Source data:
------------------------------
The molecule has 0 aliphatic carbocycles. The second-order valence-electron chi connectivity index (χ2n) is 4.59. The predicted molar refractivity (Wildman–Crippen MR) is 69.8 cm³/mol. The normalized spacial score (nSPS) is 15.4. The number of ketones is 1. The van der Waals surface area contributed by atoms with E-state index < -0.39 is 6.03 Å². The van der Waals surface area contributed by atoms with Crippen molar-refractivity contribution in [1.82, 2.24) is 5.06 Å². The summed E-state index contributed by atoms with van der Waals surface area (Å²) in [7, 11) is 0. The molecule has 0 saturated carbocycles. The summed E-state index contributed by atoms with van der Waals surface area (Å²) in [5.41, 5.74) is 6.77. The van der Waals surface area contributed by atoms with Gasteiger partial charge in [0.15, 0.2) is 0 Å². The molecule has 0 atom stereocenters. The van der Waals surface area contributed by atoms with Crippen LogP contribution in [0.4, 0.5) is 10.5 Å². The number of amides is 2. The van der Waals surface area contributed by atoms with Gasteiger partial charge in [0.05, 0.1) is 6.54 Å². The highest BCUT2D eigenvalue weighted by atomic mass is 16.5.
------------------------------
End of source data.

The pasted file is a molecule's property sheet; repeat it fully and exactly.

The molecule has 0 aliphatic carbocycles. The second-order valence-electron chi connectivity index (χ2n) is 4.59. The predicted molar refractivity (Wildman–Crippen MR) is 69.8 cm³/mol. The normalized spacial score (nSPS) is 15.4. The number of ketones is 1. The van der Waals surface area contributed by atoms with E-state index < -0.39 is 6.03 Å². The van der Waals surface area contributed by atoms with Crippen molar-refractivity contribution in [1.82, 2.24) is 5.06 Å². The summed E-state index contributed by atoms with van der Waals surface area (Å²) in [7, 11) is 0. The molecule has 0 saturated carbocycles. The summed E-state index contributed by atoms with van der Waals surface area (Å²) in [5.41, 5.74) is 6.77. The van der Waals surface area contributed by atoms with Gasteiger partial charge in [0.15, 0.2) is 0 Å². The molecule has 0 atom stereocenters. The van der Waals surface area contributed by atoms with Crippen LogP contribution in [0.4, 0.5) is 10.5 Å². The number of amides is 2. The van der Waals surface area contributed by atoms with Gasteiger partial charge in [0.05, 0.1) is 6.54 Å². The highest BCUT2D eigenvalue weighted by atomic mass is 16.5.